By Alison Treen, Staff Writer
Miami University has approved several significant changes to the Global Miami Plan, which will be implemented for the fall 2015 semester.
From 2012-14, the university underwent a series of processes to ultimately propose a revised Miami Plan, according to the Miami Plan Redesign. Task force members, the Liberal Education Council (LEC) and representatives from each Dean's office collaborated to send out university-wide surveys and request feedback to revise the plan. The University Senate approved the changes to the Global Miami Plan April 21, 2014.
According to the Revised Global Miami Plan, the new liberal arts program will encompass many learning characteristics, called competencies. The two key competencies are critical thinking and written communication, which will be emphasized in all components of the new plan.
"Communication is a key competency cited by employers as essential for professional success," the Revised Global Miami Plan said, "And given the size of Miami's student population, it is more expedient and practical to assess written rather than oral communication."
The most significant changes with the Miami Plan will be seen in the foundation courses, thematic sequences, capstones, advanced writing courses, intercultural perspectives courses and an experiential learning requirement.
Foundation courses will have a stronger emphasis on written communication and critical thinking. Thematic sequences will undergo similar changes, and over a three-year time span following the implementation of the new plan, current thematic sequences will undergo LEC review.
Capstones will also be evaluated to increase focus on written communication and critical thinking, and will require a student-initiated project that involves both competencies. A written capstone project, either as a final project or reflection of one, must also be submitted.
The revised plan will also include an advanced writing course. The 200 or 300-level course will focus on student writing, the drafting process and frequent instructor feedback. It will also require multiple writing projects, totaling at least 7,500 words over the course of the term, according to the Revised Miami Plan. This requirement is recommended as a second or third year course, but divisional courses may also count for it.
Andrew Hebard, associate professor of English, who was involved in the revision, said this is the most significant change in the revision.
"Every professor at this university is an expert in writing in their field," he said. "This requirement will draw upon that range of expertise."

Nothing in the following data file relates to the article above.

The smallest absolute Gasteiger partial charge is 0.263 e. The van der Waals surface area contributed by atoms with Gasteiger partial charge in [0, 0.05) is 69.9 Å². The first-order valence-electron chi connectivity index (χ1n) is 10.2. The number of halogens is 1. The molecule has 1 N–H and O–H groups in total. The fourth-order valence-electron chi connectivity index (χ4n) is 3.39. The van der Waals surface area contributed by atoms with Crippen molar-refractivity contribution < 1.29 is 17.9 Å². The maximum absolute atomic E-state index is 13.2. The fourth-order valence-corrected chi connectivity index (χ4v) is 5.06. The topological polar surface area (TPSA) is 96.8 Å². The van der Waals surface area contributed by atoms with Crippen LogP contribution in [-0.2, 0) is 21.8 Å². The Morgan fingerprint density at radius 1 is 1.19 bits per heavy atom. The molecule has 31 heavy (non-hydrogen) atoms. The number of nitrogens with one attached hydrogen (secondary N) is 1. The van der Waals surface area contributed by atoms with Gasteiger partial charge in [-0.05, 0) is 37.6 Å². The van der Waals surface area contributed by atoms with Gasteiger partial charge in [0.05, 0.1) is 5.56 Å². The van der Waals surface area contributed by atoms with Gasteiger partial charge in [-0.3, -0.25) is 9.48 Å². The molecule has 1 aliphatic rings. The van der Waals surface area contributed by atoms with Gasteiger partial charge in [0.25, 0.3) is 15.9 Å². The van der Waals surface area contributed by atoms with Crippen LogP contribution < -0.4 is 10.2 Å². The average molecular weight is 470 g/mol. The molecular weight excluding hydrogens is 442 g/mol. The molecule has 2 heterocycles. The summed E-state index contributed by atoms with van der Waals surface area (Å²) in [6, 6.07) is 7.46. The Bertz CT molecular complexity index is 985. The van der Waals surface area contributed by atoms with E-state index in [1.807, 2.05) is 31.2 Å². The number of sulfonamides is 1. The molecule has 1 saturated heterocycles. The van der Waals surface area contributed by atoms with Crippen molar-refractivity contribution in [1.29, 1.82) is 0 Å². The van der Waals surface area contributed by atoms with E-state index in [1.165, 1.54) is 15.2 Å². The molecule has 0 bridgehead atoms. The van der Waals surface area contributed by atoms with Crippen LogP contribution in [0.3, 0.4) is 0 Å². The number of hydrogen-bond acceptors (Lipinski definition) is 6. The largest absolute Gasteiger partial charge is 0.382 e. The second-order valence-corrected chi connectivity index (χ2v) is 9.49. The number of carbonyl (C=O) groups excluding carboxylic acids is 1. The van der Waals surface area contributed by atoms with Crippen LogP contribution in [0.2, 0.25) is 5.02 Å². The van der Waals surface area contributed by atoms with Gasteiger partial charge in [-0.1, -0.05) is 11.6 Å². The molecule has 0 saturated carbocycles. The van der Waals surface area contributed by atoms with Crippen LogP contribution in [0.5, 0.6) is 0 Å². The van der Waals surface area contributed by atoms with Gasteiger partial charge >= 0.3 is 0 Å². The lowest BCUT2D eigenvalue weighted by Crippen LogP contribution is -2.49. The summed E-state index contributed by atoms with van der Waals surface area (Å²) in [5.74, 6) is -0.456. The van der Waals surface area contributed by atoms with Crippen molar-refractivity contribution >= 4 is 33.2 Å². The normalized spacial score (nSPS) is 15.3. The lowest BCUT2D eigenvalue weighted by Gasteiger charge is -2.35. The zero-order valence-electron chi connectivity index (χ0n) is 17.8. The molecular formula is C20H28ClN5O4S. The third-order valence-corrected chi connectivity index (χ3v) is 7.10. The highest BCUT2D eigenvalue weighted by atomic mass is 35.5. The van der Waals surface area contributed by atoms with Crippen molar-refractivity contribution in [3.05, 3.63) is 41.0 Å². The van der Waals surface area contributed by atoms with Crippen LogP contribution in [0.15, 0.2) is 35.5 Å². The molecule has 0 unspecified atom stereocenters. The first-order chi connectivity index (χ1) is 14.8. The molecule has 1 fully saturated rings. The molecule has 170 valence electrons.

Hebard also explained the new requirement as a counter to the influx of AP English credits the university accepts.
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"More and more students have been placing out of first-year composition, he said. "This change assures that every student will take at least one writing course before they graduate."
The Global Perspectives requirement will be reduced to six credit hours, a decrease from the current nine hours.
"The intercultural requirement broadens the [Global Perspectives] requirement by including courses that might not be global, but that still deal with issues of diversity and cultural difference (for example, a literature course on Native American literature)," Hebard said.
The experiential learning requirement will be a new addition to the Miami Plan, and it focuses on applying student learning outside of the classroom. Examples include undergraduate research, community and civic engagement (like service-learning courses) and professional experiences such as internships, student teaching, or tutoring, according to the Revised Miami Plan.
"The experiential learning requirement is an entirely new category, but it is really just describing experiences that are already occurring in many courses," Hebard said. "This requirement just assures that students at some point have one of the experiences that the Senate document outlines."
Although such changes to the Miami Plan may seem minor, Androne said the modifications are important toward the quality of students' education.
"Changes in such a plan attempt to reflect the needs of students, progress in disciplinary scholarship, as well as input from the surrounding employment community," Androne said. "As the world's expectations change, so should our understanding of what it means to be an informed and prepared citizen of that world."
Renée Baernstein, history professor and Associate Dean of the College of Arts and Sciences, agreed with Androne.
"It's a fast-changing world and we have to keep current," Baernstein said. "The revision will provide our students a general education that's international, intercultural and flexible … while allowing them to play to their strengths and interests."
However, not all members of the Miami community are entirely on board.
"I hate [the Miami Plan] because I do understand the well roundedness but I wish [required Miami Plan courses] didn't factor into your GPA as much," sophomore Autumn Peterson said.
She suggested making Miami Plan courses pass-fail, rather than count for letter grades.
Regardless of some students' reservations, the new Miami Plan will be introduced next semester - and only then will the university be able to study the effectiveness of the revised plan.